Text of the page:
News flow-wise we had UK retail sales for August rising by much higher than expected at 2.4% versus expectations of  1.4%. Sterling shot higher and rate markets were looking at the November MPC meeting for a hike in the UK base rate. We don’t think they ought to raise rates, but we suspect that the MPC might think that it will be ‘safe’ to do so, especially if the market is not going to be surprised by it. There’s still a lot wrong with the UK economy.

Voestelpine: 7 year, €500m deal

Gilt yields edged lower for most of the session, but closed unchanged in the 10-year, left at 1.33% and we saw a similar picture replicated in other markets. Bunds were yielding 0.44bp (-1bp) and US Treasuries unchanged at 2.24% -1bp – all before the Fed communique was released, and at the European close.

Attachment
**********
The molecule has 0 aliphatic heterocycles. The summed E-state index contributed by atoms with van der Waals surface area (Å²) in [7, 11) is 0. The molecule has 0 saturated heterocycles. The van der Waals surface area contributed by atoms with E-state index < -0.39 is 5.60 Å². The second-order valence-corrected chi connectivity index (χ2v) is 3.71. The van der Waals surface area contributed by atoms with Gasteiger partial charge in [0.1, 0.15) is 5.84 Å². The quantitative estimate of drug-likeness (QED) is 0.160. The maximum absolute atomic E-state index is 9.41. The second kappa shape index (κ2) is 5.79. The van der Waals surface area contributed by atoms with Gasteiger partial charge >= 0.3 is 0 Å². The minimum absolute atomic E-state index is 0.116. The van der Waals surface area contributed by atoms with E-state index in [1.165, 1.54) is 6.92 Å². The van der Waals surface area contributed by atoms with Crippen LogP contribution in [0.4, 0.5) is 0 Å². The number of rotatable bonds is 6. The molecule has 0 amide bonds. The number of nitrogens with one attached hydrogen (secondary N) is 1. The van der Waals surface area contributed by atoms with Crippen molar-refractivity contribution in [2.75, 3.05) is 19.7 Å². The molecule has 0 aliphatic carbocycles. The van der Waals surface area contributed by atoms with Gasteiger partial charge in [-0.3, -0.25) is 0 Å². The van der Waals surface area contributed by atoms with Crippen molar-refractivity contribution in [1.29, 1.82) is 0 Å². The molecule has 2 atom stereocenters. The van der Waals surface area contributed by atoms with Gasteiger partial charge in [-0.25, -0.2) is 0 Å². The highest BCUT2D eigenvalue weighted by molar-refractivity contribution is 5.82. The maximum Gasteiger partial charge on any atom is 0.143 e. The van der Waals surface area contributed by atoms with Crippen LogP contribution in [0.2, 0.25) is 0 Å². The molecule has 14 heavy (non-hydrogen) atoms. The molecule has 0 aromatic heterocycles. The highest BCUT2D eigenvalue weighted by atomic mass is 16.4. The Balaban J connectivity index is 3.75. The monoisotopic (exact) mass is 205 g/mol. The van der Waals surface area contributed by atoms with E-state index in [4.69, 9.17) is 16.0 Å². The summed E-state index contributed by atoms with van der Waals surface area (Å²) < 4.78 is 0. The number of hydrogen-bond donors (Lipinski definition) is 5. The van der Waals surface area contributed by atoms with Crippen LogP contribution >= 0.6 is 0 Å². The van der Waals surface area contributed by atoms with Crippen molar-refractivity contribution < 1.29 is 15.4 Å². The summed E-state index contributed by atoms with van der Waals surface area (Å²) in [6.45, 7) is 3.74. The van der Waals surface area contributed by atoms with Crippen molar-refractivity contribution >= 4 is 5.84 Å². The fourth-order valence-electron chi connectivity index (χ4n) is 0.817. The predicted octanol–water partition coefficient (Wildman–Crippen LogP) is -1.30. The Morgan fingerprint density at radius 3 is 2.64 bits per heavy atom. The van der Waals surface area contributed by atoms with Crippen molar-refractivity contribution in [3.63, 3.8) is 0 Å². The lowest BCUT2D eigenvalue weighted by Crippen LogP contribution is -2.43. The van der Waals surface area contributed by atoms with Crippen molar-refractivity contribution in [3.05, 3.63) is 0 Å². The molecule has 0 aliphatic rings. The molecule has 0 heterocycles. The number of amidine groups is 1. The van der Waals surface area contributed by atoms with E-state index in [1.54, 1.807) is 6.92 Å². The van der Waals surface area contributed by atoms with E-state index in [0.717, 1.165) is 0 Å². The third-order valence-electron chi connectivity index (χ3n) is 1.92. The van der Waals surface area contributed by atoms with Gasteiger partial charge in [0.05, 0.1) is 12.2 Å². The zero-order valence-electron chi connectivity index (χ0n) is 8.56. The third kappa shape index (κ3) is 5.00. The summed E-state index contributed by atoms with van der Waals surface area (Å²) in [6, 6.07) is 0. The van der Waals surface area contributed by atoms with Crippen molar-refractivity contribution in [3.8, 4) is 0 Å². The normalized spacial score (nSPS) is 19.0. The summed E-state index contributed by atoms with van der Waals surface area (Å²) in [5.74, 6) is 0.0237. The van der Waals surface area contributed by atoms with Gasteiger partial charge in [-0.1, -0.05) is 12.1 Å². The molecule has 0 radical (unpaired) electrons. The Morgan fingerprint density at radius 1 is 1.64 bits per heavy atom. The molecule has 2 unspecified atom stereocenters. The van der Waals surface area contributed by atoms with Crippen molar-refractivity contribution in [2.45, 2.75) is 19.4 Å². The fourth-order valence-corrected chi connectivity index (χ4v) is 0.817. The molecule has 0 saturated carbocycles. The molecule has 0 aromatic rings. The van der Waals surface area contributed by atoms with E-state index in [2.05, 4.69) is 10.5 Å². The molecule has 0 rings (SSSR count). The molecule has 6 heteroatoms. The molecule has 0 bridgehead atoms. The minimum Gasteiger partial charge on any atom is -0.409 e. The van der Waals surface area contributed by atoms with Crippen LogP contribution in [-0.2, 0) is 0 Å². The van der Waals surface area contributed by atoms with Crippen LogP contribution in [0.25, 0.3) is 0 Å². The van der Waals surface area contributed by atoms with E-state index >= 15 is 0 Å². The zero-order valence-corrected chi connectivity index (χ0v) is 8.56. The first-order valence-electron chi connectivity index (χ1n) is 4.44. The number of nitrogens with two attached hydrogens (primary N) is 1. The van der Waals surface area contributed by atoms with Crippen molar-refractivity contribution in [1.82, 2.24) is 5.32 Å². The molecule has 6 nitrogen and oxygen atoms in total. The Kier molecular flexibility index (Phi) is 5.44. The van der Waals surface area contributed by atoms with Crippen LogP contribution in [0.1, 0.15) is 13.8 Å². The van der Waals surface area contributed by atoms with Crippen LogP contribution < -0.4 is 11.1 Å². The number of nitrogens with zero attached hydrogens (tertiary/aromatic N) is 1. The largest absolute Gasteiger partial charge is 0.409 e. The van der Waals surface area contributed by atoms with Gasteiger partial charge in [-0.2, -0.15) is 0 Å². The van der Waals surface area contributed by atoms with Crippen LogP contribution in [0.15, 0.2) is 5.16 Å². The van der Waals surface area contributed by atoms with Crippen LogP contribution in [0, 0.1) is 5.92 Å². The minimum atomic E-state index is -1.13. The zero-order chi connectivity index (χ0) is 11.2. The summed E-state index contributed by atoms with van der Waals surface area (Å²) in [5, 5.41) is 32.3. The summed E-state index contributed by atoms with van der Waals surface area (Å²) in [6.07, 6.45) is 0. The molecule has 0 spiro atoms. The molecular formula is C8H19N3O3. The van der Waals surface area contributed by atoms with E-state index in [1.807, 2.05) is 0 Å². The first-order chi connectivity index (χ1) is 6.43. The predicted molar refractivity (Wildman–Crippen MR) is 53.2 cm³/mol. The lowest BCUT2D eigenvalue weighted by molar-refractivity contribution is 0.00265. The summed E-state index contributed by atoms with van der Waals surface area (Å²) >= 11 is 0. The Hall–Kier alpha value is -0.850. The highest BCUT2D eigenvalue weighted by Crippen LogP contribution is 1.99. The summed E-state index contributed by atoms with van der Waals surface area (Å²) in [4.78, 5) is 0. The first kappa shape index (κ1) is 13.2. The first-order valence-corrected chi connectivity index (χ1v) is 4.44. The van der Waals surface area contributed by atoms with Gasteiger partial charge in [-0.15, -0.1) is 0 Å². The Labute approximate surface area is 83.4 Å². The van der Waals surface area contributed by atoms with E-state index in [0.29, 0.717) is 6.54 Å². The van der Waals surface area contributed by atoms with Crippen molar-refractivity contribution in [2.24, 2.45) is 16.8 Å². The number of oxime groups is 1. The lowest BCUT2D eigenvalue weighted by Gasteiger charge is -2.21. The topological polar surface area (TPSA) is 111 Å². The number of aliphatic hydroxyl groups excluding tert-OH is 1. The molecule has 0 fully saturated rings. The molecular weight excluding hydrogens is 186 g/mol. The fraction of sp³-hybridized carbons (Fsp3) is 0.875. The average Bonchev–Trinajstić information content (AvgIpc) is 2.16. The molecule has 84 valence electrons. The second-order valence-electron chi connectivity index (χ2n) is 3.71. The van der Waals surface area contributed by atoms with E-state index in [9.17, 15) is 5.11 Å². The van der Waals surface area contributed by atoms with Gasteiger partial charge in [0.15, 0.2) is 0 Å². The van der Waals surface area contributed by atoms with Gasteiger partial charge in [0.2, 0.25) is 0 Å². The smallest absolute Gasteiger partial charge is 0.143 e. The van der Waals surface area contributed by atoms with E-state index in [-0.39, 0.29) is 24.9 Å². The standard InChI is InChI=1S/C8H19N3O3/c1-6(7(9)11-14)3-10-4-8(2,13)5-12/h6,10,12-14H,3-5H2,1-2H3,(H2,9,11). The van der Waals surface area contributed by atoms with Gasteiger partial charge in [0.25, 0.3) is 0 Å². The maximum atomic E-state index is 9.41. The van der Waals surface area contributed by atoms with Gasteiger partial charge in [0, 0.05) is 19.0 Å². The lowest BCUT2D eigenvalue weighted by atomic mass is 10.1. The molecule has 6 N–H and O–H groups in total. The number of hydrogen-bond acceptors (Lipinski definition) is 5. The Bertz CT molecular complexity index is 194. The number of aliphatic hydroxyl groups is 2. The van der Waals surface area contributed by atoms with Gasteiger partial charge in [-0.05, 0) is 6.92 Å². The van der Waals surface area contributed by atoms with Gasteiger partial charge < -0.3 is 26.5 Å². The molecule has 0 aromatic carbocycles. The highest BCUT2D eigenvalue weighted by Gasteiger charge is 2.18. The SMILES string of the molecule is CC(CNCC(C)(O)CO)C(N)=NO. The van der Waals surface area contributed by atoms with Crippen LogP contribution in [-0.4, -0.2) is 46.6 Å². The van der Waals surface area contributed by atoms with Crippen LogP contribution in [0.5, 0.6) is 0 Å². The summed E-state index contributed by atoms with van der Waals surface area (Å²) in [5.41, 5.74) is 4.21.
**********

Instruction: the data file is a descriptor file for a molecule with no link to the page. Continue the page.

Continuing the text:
The corporate primary markets were alone in offering up some deals to keep credit investors occupied. For the non-financial sector, we had unrated Voestelpine for an increased €500m in a 7-year deal priced at 20bp inside the initial guidance at midswaps+95bp. The borrower’s debt trades well, and we think is probably a X-Over name. They were joined by Brenntag AG which came in for €600m in an 8-year deal, also priced 20bp tighter versus the initial mumble at midswaps+60bp.

In financials, we had Santander Consumer Finance print a 4-year deal for €500m and Mediobanca take €750m in 5-year funding. Aussie based REIT Goodman Australia funded €500m in an 8-year transaction to wrap us up for the session.

Now what?